I presume that you’re not wealthy, that you’re a paycheck-to-paycheck kind of guy like me. Why are you so invested on protecting the wealthy, people who you don’t know nor understand?

  11. Andy says:

    You are correct in that I am not wealthy. I do believe in the system though – that everyone should have a chance to become wealthy and that they should be allowed to keep what they earn. The wealthy should not be burdened just because they have money. This country was founded on the ideal that everyone would be treated equally. Are rich people exempt? I don’t think so. If you want to go form your own country where you can make your own rules please go for it. But don’t try to change this system.

    Your point about the wealthy and the resources they use is debatable. Let’s take police services for instance. Do you think the majority of 911 calls come from the wealthy? Do you think the number of 911 calls generated even remotely resembles the pattern of wealth distribution in America? I’ll save you the time and give you the answer – it doesn’t. In fact, the rich people can afford to use their own security so they may not rely on public law enforcement at all except in criminal cases.
    Your statement that “The wealthy require far more resources to prosecute for any criminal acts they’re caught committing than the middle-class or low-wage citizen.” is not a problem caused by the wealthy. How many and the type of resources to burn is a decision made by the prosecutor’s office. How do rich people incur more resources than anyone else? Even is there was some far-fetched notion that this is true then those costs should be pursued as a separate matter – not collected as an overhead tax for all to pay.
    Your analogy of LeBron James and Ben Wallace is fallacious. LeBron James is PAID more by the team’s owner so yes, he should be expected to produce more. The analogy to support your point should be that LeBron James should give part of his salary to Ben Wallace with no expectation that Wallace should produce more.

    If a wealthy person and a poor person both go in to a grocery store to buy a can of corn why should anyone believe that the poor person should pay 10 cents for that can of corn and the wealthy person should pay five dollars for the same product? Remember, the fact that the five dollars may be like 10 cents to the wealthy person is not the issue here.

  12. T. Ruddick says:

    Good logic, Andy.

    Now let’s look up the costs of the OJ Simpson murder trial. The state bore the burden of millions of dollars for prosecution precisely because they had to counter OJ’s millions of dollars of defense. Same thing for the prosecution of Jean Harris for the murder of Scarsdale Diet author Tarnower, or the Michael Skakel murder trial.

    Is this an inherent weakness in our courts system that should be fixed by competent legislators? Sure–but at present I expect to college enough money from the wealthy to be able to match them, attorney for attorney, when they go postal on their loved ones. Or, even more common, when they collude to do an Enron-Worldcom-Tyco-Global Crossing-Arthur Andersen style felony.

    As for their use of resources–are you one of those who complains about how Al Gore and Bono are stamping down a fairly huge carbon footprint for people who are concerned about global warming? If so, then you should understand that Dick Cheney and Clark Howard and the Walton heirs are consuming and polluting far more than you or I could, just on the basis of opportunity (not even adjusting for my choice to drive a hybrid, etc.).

    True, that semi truck pays about 10 times the road tax that I pay–but it travels ten times further, generates 20 times the road wear due to its greater weight, and earns several million per year for the owner of the trucking company. Currently, you and I are subsidizing BestWay and Wal-Mart and the other big fleet operators who rely on our road system for their profits.

    You seem to think that every man is an island; that wealth can somehow be generated absent the fertile conditions of a stable society, that society will remain stable even if wealth is not distributed fairly (and note: fair does not mean equally). Surveys have shown again and again that most Americans think they’ll be rich someday; in actuality, fewer than 1% will. I see these pro-wealth arguments as a reflection of that documented wishful thinking.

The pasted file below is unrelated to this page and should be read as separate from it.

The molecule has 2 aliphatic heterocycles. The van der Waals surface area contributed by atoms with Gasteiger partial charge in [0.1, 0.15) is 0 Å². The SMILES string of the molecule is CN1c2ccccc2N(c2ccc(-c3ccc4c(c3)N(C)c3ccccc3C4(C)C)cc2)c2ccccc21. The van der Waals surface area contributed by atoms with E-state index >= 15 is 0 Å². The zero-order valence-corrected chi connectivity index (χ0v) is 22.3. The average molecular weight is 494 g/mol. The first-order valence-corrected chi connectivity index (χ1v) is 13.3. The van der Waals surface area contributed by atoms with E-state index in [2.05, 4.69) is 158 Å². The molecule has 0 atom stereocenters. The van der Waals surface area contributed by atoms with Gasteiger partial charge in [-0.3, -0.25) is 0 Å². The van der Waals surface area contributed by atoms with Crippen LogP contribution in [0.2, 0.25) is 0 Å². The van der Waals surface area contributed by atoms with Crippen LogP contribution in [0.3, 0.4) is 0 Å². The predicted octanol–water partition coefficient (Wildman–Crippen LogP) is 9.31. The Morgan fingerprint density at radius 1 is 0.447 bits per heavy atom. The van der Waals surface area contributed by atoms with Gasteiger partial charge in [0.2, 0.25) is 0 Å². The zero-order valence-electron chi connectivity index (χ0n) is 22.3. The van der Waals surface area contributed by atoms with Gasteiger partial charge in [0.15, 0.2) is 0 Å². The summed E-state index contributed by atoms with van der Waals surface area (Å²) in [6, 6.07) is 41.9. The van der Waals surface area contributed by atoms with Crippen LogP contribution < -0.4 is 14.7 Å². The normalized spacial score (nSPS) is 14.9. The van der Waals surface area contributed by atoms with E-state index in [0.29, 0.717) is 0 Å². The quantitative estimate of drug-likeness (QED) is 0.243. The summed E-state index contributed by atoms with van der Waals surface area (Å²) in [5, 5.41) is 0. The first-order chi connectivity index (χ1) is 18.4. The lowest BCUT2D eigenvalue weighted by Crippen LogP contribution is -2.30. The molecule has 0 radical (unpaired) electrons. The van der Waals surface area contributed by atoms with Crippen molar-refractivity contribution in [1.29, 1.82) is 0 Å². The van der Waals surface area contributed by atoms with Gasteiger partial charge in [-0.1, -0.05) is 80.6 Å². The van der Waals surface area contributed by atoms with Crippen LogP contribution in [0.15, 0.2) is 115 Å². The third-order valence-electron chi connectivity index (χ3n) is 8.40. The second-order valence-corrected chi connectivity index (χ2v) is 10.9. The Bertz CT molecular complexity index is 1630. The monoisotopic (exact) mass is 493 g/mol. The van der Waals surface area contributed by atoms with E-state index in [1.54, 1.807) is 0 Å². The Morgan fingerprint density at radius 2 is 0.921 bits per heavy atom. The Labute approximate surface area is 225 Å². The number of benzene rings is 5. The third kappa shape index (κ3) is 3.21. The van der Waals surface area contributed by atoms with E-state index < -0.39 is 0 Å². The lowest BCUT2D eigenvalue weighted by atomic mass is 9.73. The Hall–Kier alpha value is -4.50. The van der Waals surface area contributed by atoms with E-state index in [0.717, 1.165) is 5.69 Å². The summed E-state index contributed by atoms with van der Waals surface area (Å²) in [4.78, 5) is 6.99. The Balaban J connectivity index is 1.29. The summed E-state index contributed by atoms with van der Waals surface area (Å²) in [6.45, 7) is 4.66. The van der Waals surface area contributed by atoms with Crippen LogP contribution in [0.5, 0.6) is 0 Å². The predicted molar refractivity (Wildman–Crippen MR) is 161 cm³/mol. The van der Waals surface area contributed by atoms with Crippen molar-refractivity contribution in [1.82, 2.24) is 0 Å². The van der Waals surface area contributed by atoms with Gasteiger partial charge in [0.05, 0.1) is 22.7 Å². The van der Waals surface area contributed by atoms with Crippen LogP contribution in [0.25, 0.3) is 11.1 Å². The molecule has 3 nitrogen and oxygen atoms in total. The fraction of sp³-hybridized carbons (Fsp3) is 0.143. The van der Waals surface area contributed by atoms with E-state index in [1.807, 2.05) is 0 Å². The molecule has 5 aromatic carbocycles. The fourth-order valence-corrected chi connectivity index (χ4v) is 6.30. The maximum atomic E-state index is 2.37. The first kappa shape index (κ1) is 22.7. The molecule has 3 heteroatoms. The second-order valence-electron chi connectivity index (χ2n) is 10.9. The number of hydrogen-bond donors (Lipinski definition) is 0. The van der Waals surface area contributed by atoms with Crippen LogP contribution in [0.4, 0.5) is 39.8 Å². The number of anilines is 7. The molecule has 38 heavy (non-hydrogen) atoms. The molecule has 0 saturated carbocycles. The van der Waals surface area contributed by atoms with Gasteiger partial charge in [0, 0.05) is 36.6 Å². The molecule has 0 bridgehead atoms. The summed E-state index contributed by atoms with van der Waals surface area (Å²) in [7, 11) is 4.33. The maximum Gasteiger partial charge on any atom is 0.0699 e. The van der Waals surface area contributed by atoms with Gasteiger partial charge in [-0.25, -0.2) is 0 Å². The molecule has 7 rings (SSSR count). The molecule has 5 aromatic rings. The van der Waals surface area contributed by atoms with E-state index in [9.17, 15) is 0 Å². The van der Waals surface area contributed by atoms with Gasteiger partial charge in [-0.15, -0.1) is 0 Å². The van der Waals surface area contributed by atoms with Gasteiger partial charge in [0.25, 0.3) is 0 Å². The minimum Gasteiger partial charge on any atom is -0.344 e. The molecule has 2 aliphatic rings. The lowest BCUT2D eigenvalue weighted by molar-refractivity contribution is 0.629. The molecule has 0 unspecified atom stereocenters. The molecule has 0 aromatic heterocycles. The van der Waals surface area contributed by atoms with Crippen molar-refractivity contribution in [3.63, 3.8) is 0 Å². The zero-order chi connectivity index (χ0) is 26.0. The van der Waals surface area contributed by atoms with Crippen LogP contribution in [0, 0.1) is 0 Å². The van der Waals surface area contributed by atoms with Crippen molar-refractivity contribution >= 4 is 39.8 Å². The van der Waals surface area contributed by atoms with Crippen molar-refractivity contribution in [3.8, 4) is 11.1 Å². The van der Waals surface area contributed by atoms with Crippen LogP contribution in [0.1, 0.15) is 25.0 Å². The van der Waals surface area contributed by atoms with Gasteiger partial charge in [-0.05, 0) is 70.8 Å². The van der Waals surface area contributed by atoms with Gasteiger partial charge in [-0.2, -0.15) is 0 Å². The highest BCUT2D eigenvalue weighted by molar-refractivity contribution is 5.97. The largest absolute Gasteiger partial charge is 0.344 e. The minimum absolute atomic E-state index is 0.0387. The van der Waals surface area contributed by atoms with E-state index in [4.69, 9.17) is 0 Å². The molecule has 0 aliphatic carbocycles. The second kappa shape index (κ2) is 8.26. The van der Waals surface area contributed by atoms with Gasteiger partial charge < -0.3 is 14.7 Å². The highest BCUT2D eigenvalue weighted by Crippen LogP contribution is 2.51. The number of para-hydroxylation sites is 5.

13. Andy says:

    You won’t get an argument from me that our entire legal system is a sham but how often do we have wealthy people on trial? Although I consider Simpson more of a celebrity than a wealthy person, trials like his are still once in a blue moon. There are dozens, perhaps hundreds, of murder trials for every trial that involves a wealthy person.
    By the way, I do believe in some egalitarianism practices – particularly when it comes to breaking the law. In those instances I believe the rich should have to pay more for something like traffic fines because I believe they need to be penalized on the same scale as a person with less money. In other words, no one should be encouraged to break the law because they can afford to do so.
    To Joe’s point that started this thread, in many cases the rich pay way more than their fair share. For example, rich people can afford to send their kids to private schools. But that doesn’t excuse them from having to pay outrageous property taxes on their huge estates, a lot of which goes to support the school systems. Do they have a right to a refund? Of course not, but I would like to think that they, and everyone else, understand that it balances it out somehow.
    Those trucks chewing up the roads pay a lot in taxes, but is it enough? I don’t know, I have not seen any empirical data to say one way or the other. If not raise those taxes, but those increases will only be passed on to you and me through the costs of the products they carry. Yes, we do subsidize those companies and their trucks but society is guilty on that one – if people would stop buying all the crap they don’t need from China then Wal-Mart and others would be reducing their truck traffic. And yes, there are companies and people getting rich off of that truck traffic but that is the foundation for the free enterprise system. Anybody can start their own trucking company and get in on the riches.
    I agree with this theory on the distribution of wealth: you could take all the money in the U.S. and divide it up evenly. It would only be a matter of time before it was again distributed the same way it is now. The creative people will figure a way to get the money and the suckers will lose it. You can’t keep taxing it back in to balance.
    You are somewhat correct when you say I believe that a society can remain stable without wealth being distributed fairly. But I think it was John F. Kennedy who made the statement, which I agree with, that that a free society needs to help the poor or the rich won’t be around for very long. How those poor should be helped will be a point of debate for a long time.